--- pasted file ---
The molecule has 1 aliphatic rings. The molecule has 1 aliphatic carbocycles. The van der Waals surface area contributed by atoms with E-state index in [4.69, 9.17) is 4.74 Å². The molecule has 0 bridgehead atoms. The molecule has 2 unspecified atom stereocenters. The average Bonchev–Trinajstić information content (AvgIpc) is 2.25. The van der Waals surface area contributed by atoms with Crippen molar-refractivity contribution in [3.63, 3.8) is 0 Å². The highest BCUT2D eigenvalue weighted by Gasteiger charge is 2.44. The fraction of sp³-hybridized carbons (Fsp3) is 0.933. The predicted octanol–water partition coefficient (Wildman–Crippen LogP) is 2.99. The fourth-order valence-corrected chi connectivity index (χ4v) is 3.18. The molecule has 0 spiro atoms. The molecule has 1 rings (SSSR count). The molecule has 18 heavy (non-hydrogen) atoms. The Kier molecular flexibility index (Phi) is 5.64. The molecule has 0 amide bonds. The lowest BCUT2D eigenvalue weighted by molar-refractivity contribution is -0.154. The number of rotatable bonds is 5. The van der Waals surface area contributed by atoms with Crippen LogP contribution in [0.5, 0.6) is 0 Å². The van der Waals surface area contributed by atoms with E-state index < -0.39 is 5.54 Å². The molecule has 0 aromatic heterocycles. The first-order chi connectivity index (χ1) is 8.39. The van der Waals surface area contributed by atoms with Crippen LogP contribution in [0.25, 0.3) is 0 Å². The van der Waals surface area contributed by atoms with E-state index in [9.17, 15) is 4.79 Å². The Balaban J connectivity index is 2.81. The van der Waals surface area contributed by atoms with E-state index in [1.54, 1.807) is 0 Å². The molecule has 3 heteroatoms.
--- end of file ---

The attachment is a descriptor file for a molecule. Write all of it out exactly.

The molecule has 1 aliphatic rings. The molecule has 1 aliphatic carbocycles. The van der Waals surface area contributed by atoms with E-state index in [4.69, 9.17) is 4.74 Å². The molecule has 0 bridgehead atoms. The molecule has 2 unspecified atom stereocenters. The average Bonchev–Trinajstić information content (AvgIpc) is 2.25. The van der Waals surface area contributed by atoms with Crippen molar-refractivity contribution in [3.63, 3.8) is 0 Å². The highest BCUT2D eigenvalue weighted by Gasteiger charge is 2.44. The fraction of sp³-hybridized carbons (Fsp3) is 0.933. The predicted octanol–water partition coefficient (Wildman–Crippen LogP) is 2.99. The fourth-order valence-corrected chi connectivity index (χ4v) is 3.18. The molecule has 0 spiro atoms. The molecule has 1 rings (SSSR count). The molecule has 18 heavy (non-hydrogen) atoms. The Kier molecular flexibility index (Phi) is 5.64. The molecule has 0 amide bonds. The lowest BCUT2D eigenvalue weighted by molar-refractivity contribution is -0.154. The number of rotatable bonds is 5. The van der Waals surface area contributed by atoms with Crippen LogP contribution in [0.5, 0.6) is 0 Å². The van der Waals surface area contributed by atoms with E-state index < -0.39 is 5.54 Å². The molecule has 0 aromatic heterocycles. The first-order chi connectivity index (χ1) is 8.39. The van der Waals surface area contributed by atoms with Crippen LogP contribution in [0.25, 0.3) is 0 Å². The van der Waals surface area contributed by atoms with E-state index in [9.17, 15) is 4.79 Å². The Balaban J connectivity index is 2.81. The van der Waals surface area contributed by atoms with E-state index in [1.54, 1.807) is 0 Å². The molecule has 3 heteroatoms.